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Title: Reconnaissance Survey of The Wildlife Sanctuary of Stubb’s Creek Forest Reserve, Akwa Ibom State, Nigeria
Authors: Popoola, L.
Jimoh, S.O.
Alarape, A. A.
Issue Date: 2004
Publisher: Government of Akwa Ibom State, Nigeria Ministry of Environment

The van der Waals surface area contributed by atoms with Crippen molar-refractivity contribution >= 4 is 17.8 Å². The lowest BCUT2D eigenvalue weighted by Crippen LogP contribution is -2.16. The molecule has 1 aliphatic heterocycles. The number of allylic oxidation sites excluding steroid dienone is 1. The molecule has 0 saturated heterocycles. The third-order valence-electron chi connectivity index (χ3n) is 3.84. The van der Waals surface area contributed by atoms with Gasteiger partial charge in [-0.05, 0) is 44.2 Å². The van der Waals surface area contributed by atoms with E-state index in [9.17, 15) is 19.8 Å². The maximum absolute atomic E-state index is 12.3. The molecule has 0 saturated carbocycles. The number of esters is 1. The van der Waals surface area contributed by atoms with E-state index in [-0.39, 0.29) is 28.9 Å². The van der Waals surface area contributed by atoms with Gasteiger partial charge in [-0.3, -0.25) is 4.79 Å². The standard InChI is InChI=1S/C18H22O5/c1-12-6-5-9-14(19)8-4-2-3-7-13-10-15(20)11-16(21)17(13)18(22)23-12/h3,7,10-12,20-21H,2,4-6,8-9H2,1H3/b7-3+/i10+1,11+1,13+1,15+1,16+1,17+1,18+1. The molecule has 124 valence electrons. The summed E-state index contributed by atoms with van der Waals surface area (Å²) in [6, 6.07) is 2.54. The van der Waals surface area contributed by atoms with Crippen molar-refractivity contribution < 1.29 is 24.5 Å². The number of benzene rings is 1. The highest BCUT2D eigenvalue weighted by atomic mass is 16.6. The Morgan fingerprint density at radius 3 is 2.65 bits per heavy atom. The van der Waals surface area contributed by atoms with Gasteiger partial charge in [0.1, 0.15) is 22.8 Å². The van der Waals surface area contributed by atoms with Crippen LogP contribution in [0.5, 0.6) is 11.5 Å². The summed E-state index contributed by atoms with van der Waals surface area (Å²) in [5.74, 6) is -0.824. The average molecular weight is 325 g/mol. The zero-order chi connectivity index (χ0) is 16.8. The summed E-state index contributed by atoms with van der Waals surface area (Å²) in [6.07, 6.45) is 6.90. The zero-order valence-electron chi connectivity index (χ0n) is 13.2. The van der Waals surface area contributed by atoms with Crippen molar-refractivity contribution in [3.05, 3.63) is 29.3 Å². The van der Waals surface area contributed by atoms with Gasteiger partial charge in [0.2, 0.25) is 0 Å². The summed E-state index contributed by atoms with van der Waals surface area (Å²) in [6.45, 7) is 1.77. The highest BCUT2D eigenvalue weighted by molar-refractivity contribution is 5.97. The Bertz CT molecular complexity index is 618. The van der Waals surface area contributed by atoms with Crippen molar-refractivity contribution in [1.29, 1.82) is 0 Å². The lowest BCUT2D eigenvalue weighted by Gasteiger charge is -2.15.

Abstract: This study was conducted at the instance of the Honourable Commissioner, Ministry of Environment, Akwa Ibom State in realization of the need to assess the potentials of wildlife in the Stubbs-creek forest reserve of Akwa-Ibom State, Nigeria. The terms of reference included, but not limited to provision of information on status of fauna and flora in the forest reserve, bearing in mind the level of human interference that had occurred in the last one decade. Using a combination of standard methods wildlife, vegetation and questionnaire surveys were conducted in and around the forest reserve to obtain information on the status of the major plant and animal lives and the various sources of threat to their sustainable management. Results obtained from the study indicate large- scale disturbance of the biophysical environment (flora and fauna) arising from such human activities as farming, illegal logging, oil prospecting and exploration. These have affected the hitherto rich fauna and flora of the reserve. The study still identified the existence of over 80 important plant species, which include Alcornea cor difolia; Raphia spp; Anthocleista nobilis;; Rhizophora racemosa; Gmelina arborea; Costus afer; Chromolina odorata; Rauvolvia vomitoria; Calamus spp; Musanga cercopioides; Albizia spp; Selaginalea spp. Species with moderate frequency of occurrence include Carpolobia lutea; Napoleona vogelii; Allablackia floribunda. They were distributed within the natural lowland rainforest, oil palm and raphia bushes and the mangrove. Over 90 animal species including rodents, reptiles, birds and monkeys were encountered. They include Thryonomys swinderianus, Potamochoerus porcus, Trangelaphus scripus; Python sebae, Crocodilus spp, Neophron monachus, Milvus migrans, Streptopelia senegalensis, Apus affinis,, Egretta alba, Ardeola ibis, Scopus umbretta, Neophron monachus The potential of the wildlife sanctuary for ecotourism is still quite high particularly with the existence of oil prospecting and exploration concerns that attract heavy human traffic into the area. Also there exist standard hotels within 30km radius of the forest reserve, which will encourage visitors to combine business with pleasure. There is however the urgent need to: secure the boundaries of the sanctuary, carry out a feasibility study and environmental impact assessment with a view to having comprehensive information that will form the basis for re-investment by the State government and also set the template for the development of proposals for donor assistance from international donor/investment agencies, win the confidence of the settlers in the adjoining communities, seek local and external partnerships for the management of the sanctuary and; Finally, the institutional and legal frameworks of the reserve should be clearly spelt out to enhance sustainability. The Sanctuary has the potential to boost the Poverty Reduction Strategy Programme (PRSP) of the State Government and should therefore be rehabilitated
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